Or No Desks at All!
The August 14, 2013, issue of Mindshift NPR station KQED’s informative education blog featured an article: To Foster Productivity and Creativity in Class Ditch the Desks!. Leslie Harris O’Hanlon explored the story of elementary school teacher Erin Klein’s classroom redesign that involved getting rid of her desks altogether. Instead, she integrated design principles that stores and restaurants use to create appealing spaces in which people want to spend time. With input from her students who she states are her “customers” she arranged a variety of places and work surfaces for group projects, partner, and individual work. She designed the space to feel like a comfortable living room and shares that students treat the classroom with the kind of positive respect they would a living room.
There are pages of similar posts online from teachers who have worked with their students to re-imagine the classroom space with positive results. These inviting and stimulating environments promote brain-based learning principles such as active engagement, emotional connection to school and the classroom, social-interaction, movement, and exploration. Research on the brain and learning that emphasizes the need for enriching learning environments (Willis, 2006) supports these redesign efforts.
Circles: A Key Ingredient to Effective Facilitation
My default setting for a group conversation or direct instruction is a circle or horseshoe configuration, even if we have to move furniture or move to an alternate space. When a group forms a circle, everyone in the group can see everyone else. In creating a circle, a group creates a physical communal space, where everyone is on equal footing with equal responsibility. Circular seating or standing arrangements are effective when first meeting a group, giving directions, having a group discussion, or reflecting as a group. As mentioned throughout the Inspired Educator, Inspired Learner book I often break the group into partners and small groupings, but the circle is the starting and ending point.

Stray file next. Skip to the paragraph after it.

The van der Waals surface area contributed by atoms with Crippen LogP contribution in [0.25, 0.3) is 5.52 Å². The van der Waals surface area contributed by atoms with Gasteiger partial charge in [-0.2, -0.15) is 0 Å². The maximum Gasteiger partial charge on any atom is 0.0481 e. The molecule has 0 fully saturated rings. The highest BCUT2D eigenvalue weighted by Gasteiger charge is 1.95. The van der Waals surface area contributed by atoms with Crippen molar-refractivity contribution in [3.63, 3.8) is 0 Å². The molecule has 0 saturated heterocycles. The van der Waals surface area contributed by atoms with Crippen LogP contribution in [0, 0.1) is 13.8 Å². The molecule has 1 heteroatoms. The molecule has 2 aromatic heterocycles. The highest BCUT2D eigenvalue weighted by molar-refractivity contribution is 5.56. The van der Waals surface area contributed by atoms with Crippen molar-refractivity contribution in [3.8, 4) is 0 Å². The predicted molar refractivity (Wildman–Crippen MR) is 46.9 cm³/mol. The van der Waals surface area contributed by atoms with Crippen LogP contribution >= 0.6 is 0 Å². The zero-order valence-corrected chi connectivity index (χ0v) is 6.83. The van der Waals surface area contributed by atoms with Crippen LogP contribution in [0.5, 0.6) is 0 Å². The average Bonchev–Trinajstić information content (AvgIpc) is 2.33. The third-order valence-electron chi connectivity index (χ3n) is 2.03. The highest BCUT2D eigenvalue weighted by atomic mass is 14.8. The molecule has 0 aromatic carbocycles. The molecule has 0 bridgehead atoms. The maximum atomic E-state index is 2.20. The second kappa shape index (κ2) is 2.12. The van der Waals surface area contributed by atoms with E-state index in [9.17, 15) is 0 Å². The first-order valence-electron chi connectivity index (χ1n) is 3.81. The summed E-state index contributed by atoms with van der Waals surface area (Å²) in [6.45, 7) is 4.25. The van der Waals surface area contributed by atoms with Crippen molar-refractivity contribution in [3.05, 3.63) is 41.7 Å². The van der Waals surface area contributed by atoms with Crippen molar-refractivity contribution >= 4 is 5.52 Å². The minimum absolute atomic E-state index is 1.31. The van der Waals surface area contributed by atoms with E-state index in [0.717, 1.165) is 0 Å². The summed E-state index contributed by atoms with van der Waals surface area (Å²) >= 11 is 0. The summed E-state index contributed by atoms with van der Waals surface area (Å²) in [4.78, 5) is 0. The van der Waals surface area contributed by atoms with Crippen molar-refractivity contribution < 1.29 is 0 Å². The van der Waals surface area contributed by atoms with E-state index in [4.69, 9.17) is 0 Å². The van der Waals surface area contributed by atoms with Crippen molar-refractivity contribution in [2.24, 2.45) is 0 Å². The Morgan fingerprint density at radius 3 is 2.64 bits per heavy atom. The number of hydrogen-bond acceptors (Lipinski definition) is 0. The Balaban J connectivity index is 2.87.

When desks or chairs are arranged in a circle or semi-circle, the student who is struggling can’t “disappear” in the back of the room. With no space for covert behaviors, students are more able to take responsibility for engaging in prosocial behaviors and participating in a class discussion (talking and listening). This approach is common to therapeutic settings for the same reasons mentioned above, and it is also beneficial in adult learning situations such as college classrooms or corporate training.
Many people are not accustomed to forming circles as a group. Most of society’s group forums, such as schools, theaters, churches, and town halls, are traditionally set up in rows. Explain to the group why you are asking them to form circles for activity and dialogue. Forming circles for group interaction might take practice; however, it will eventually become second nature. I notice this transition in groups that I’ve worked with over longer periods of time. I have worked with a group of students over the past few years that initially needed a good deal of prompting and reinforcement to form a circle. Now, they automatically form one when we start our program without my asking, and they spontaneously circle up without prompting when they recognize they need to share or plan together.
Abby Brown’s “Stand Up for Learning” http://www.stillwater.k12.mn.us/our-staff/abby-brown
Safco Stand Up Desks: http://www.safcoproducts.com/alphabetter/
Erin Klein’s Blog: Kleinspiration.com
For full research references see the bibliography of Inspired Educator, Inspired Learner: Experiential, Brain-Based Activities and Strategies to Engage, Motivate, Build Community and Create Lasting Lessons by Jennifer Stanchfield, Wood N Barnes Publishing Company, 2014.